Another good case is that of the trembling of the muscles, which is common to man and to many, or most, of the lower animals. Trembling is of no service, often of much disservice, and cannot have been at first acquired through the will, and then rendered habitual in association with any emotion. I am assured by an eminent authority that young children do not tremble, but go into convulsions under the circumstances which would induce excessive trembling in adults. Trembling is excited in different individuals in very different degrees. and by the most diversified causes,—by cold to the surface, before fever-fits, although the temperature of the body is then above the normal standard; in blood-poisoning, delirium tremens, and other diseases; by general failure of power in old age; by exhaustion after excessive fatigue; locally from severe injuries, such as burns; and, in an especial manner, by the passage of a catheter. Of all emotions, fear notoriously is the most apt to induce trembling; but so do occasionally great anger and joy. I remember once seeing a boy who had just shot his first snipe on the wing, and his hands

[1] See the interesting cases collected by M. G. Pouchet in the 'Revue des Deux Mondes,' January 1, 1872, p. 79. An instance was also brought some years ago before the British Association at Belfast. trembled to such a degree from delight, that he could not for some time reload his gun; and I have heard of an exactly similar case with an Australian savage, to whom a gun had been lent. Fine music, from the vague emotions thus excited, causes a shiver to run down the backs of some persons. There seems to be very little in common in the above several physical causes and emotions to account for trembling; and Sir J. Paget, to whom I am indebted for several of the above statements, informs me that the subject is a very obscure one. As trembling is sometimes caused by rage, long before exhaustion can have set in, and as it sometimes accompanies great joy, it would appear that any strong excitement of the nervous system interrupts the steady flow of nerve-force to the muscles.[2]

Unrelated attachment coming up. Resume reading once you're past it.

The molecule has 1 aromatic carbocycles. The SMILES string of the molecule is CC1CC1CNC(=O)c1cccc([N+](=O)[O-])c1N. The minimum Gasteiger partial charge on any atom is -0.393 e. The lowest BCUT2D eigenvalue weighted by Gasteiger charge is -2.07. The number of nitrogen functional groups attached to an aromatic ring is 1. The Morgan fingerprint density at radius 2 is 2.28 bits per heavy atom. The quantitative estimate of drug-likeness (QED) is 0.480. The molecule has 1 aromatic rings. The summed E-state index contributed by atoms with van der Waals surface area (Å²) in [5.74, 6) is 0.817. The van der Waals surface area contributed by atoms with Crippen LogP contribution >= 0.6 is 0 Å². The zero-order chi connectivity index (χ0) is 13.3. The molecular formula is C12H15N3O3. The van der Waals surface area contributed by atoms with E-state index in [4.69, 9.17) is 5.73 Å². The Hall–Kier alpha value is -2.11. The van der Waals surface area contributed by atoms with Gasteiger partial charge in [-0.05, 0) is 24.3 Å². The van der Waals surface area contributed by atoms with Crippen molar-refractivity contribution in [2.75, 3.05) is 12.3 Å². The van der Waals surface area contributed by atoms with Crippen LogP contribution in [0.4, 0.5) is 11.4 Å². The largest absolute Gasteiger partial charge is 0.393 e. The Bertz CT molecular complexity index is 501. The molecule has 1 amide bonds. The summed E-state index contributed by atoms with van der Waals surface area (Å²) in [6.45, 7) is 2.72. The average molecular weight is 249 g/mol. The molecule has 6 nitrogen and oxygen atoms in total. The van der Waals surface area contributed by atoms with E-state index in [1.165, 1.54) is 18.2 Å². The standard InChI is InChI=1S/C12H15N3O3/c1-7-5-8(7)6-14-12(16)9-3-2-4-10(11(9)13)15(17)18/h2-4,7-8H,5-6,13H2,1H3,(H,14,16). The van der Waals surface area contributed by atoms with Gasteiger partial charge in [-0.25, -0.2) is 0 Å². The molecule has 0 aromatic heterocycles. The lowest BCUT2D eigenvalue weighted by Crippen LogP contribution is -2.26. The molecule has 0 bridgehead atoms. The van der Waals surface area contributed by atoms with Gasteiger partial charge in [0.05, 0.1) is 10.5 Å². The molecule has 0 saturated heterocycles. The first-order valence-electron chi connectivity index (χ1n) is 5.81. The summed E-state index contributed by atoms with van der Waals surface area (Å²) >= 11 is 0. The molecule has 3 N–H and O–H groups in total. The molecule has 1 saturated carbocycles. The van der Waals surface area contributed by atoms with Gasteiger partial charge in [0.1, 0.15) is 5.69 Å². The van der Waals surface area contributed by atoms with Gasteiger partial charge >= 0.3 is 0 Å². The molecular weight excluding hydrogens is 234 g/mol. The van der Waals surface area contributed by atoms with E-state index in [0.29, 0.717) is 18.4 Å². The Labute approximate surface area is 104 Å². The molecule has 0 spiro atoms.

The manner in which the secretions of the alimentary canal and of certain glands—as the liver, kidneys, or mammae are affected by strong emotions, is another excellent instance of the direct action of the sensorium on these organs, independently of the will or of any serviceable associated habit. There is the greatest difference in different persons in the parts which are thus affected, and in the degree of their affection.

The heart, which goes on uninterruptedly beating night and day in so wonderful a manner, is extremely sensitive to external stimulants. The great physiologist, Claude Bernard,[3] has shown bow the least excitement of a sensitive nerve reacts on the heart; even when a nerve is touched so slightly that no pain can possibly be felt by the animal under experiment. Hence when the mind is strongly excited, we might expect that it would instantly affect in a direct manner the heart; and this is universally acknowledged and felt to be the case. Claude Bernard also repeatedly insists, and this deserves especial notice, that when the heart is affected it reacts on the brain; and the state of the brain again reacts through the pneumo-gastric nerve on the heart; so that under any excitement there will be much mutual action and reaction between these, the two most important organs of the body.

[2] Muller remarks ('Elements of Physiology,' Eng. translat. vol. ii. p. 934) that when the feelings are very intense, "all the spinal nerves become affected to the extent of imperfect paralysis, or the excitement of trembling of the whole body."

[3] 'Lecons sur les Prop. des Tissus Vivants,' 1866, pp. 457-466.

The vaso-motor system, which regulates the diameter of the small arteries, is directly acted on by the sensorium, as we see when a man blushes from shame; but in this latter case the checked transmission of nerve-force to the vessels of the face can, I think, be partly explained in a curious manner through habit. We shall also be able to throw some light, though very little, on the involuntary erection of the hair under the emotions of terror and rage. The secretion of tears depends, no doubt, on the connection of certain nerve-cells; but here again we can trace some few of the steps by which the flow of nerve-force through the requisite channels has become habitual under certain emotions.

A brief consideration of the outward signs of some of the stronger sensations and emotions will best serve to show us, although vaguely, in how complex a manner the principle under consideration of the direct action of the excited nervous system of the body, is combined with the principle of habitually associated, serviceable movements.